Grace and Works – Obedience as a Response to God’s Gracious Acts

We should all understand that there is nothing we can do that adds up enough credit to earn our salvation. In Ephesians 2, Paul lays it out very clearly that our salvation is a gift from God that comes through faith and that it does not come from ourselves but is the gift of God (Eph 2:1-10). The key verses in that passage are 8-10: “For it is by grace you have been saved, through faith—and this not from yourselves, it is the gift of God—not by works, so that no one can boast. For we are God’s workmanship, created in Christ Jesus to do good works, which God prepared in advance for us to do.” These verses cause some confusion because they appear to say that grace is the gift of God that does not come by works but does come through faith. It is as if Paul is saying, there is nothing you can do to earn God’s grace but you must have faith. To further complicate things, Paul goes on to say that we were created to do the very thing that does not save us – “good works.” How confusing is that?!?

To further muddy the waters have a look at James 2:14,24,26“What good is it, my brothers, if a man claims to have faith but has no deeds? Can such faith save him?…You see that a person is justified by what he does and not by faith alone…the body without the spirit is dead, so faith without deeds is dead.” Paul says that salvation is not by works but by grace through faith. James says that faith is no good without works. How do we put the pieces together?

The first thing to understand is that Paul and James do not disagree on the importance of obedience:

James’ usage concerning ‘works’ is both unconnected to ‘law’ and is entirely consistent with the dominant NT usage concerning moral effort as an expression of convictions. Of first importance for this discussion is the observation that Paul predominantly uses ergon (works) in precisely the same sense…” . Johnson goes on to point out that “It is Paul, not James, who declares: “It is not the hearers of the law who are righteous but the doers of the law who will be considered righteous,’ Rom 2:13.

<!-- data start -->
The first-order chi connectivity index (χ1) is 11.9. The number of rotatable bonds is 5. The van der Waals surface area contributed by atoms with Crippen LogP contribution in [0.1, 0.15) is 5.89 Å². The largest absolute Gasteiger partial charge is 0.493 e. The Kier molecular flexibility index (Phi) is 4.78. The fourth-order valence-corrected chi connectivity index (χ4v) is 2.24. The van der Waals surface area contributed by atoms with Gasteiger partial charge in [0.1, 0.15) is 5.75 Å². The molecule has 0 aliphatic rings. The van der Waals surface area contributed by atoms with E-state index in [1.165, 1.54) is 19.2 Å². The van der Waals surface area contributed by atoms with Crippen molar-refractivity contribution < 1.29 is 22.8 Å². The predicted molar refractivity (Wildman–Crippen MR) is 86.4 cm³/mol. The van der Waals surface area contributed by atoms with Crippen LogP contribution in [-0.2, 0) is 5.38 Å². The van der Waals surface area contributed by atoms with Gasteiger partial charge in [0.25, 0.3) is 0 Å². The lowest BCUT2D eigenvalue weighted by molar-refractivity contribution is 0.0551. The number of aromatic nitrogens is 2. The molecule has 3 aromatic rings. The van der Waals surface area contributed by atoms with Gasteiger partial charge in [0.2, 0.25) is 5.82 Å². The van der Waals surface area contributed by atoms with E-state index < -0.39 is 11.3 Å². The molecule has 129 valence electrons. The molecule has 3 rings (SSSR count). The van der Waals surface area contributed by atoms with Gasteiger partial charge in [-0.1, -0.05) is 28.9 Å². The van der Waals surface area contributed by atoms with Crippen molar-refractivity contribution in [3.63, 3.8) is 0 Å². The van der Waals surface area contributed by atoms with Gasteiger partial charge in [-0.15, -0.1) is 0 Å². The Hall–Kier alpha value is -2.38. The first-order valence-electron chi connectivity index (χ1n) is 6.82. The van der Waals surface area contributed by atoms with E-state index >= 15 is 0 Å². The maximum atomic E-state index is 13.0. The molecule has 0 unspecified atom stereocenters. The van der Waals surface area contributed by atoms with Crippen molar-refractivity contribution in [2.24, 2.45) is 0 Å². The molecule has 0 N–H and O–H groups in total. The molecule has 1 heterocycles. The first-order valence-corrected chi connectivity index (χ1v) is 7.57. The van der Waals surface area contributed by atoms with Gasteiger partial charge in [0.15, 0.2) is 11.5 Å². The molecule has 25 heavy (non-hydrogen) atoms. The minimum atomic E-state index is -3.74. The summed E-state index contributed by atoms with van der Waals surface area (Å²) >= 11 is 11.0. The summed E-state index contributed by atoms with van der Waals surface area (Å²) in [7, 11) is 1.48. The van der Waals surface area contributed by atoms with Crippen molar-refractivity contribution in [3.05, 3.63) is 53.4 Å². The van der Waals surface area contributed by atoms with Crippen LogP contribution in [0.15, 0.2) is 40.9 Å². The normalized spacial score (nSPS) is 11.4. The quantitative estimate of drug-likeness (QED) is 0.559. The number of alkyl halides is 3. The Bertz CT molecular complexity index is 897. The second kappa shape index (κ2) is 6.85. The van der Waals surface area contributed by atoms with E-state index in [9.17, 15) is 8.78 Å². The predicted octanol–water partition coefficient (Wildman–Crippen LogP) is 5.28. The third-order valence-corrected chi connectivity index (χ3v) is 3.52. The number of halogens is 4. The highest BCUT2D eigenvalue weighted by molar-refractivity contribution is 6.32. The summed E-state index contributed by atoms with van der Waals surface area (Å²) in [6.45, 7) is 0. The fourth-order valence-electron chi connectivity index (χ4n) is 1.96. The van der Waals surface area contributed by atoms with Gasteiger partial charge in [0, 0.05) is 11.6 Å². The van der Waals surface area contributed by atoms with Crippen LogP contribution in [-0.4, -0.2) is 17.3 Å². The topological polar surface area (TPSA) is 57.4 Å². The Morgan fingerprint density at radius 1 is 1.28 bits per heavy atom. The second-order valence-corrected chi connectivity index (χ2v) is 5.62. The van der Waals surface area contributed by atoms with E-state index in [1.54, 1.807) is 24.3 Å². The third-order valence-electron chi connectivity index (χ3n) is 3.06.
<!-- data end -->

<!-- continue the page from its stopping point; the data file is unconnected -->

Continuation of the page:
– L.T. Johnson The Letter of James, 60-61

The Bible never says that nothing is expected of someone if they want to follow Jesus. It never says there is nothing you are supposed to do or believe or change. Both Paul and James recognized the importance of obedience and both recognized that while essential obedience can never merit our salvation. How can it be essential but not merit it? God does not save us because we have worked hard enough to earn it or done enough good to outweigh the bad we have done. God paid the price for our sins apart from any good thing we had done. We didn’t initiate this process. God did. If God sent Jesus because we were good people then we could say our good works earned our salvation. “You see, at just the right time, when we were still powerless, Christ died for the ungodly.” – Rom 5:6. We were powerless. We couldn’t earn it. We couldn’t achieve it. Our good works added up to “0” in the grand scheme of things because of our sin and rebellion. There was nothing good enough we could do to put our relationship with God back together again. But Christ died for the ungodly. He reconciled us to himself by his own power even in our own unworthiness. We are called to respond. The response doesn’t earn anything. The response is the result of a life filled with faith in the Son of God and in his inexpressible grace and mercy shown to us in the cross. To say that our obedience earns our salvation is like saying that a thank you note paid for the new car that was given to you as a gift. The thank you note didn’t earn it. It was only a response to someone else’s generosity! The point is, no matter how much good we do it will never be enough. That is why Jesus said, “So you also, when you have done everything you were told to do, should say, ‘We are unworthy servants; we have only done our duty.’ ” – Luke 17:10. But because we have faith in God we will desire to be obedient to his will for our lives. We did not initiate our salvation. Jesus died and paid the price for us so that we would respond to that act of grace through faith and the obedience and good works will naturally result. The works do not replace Jesus, they are a response to him.

There is the saying, “Exodus came before Sinai” – God showed his favor and saving acts to Israel before he put the requirements of the law on them. They didn’t earn their freedom but as a result God expected obedience as a response to his gracious, saving acts. The same is true with the cross of Christ – our obedience did not earn the cross. It is only a response to it. As Dietrich Bonhoeffer put it, “Although Peter cannot achieve his own conversion, he can leave his nets.” – Cost of Discipleship, 65

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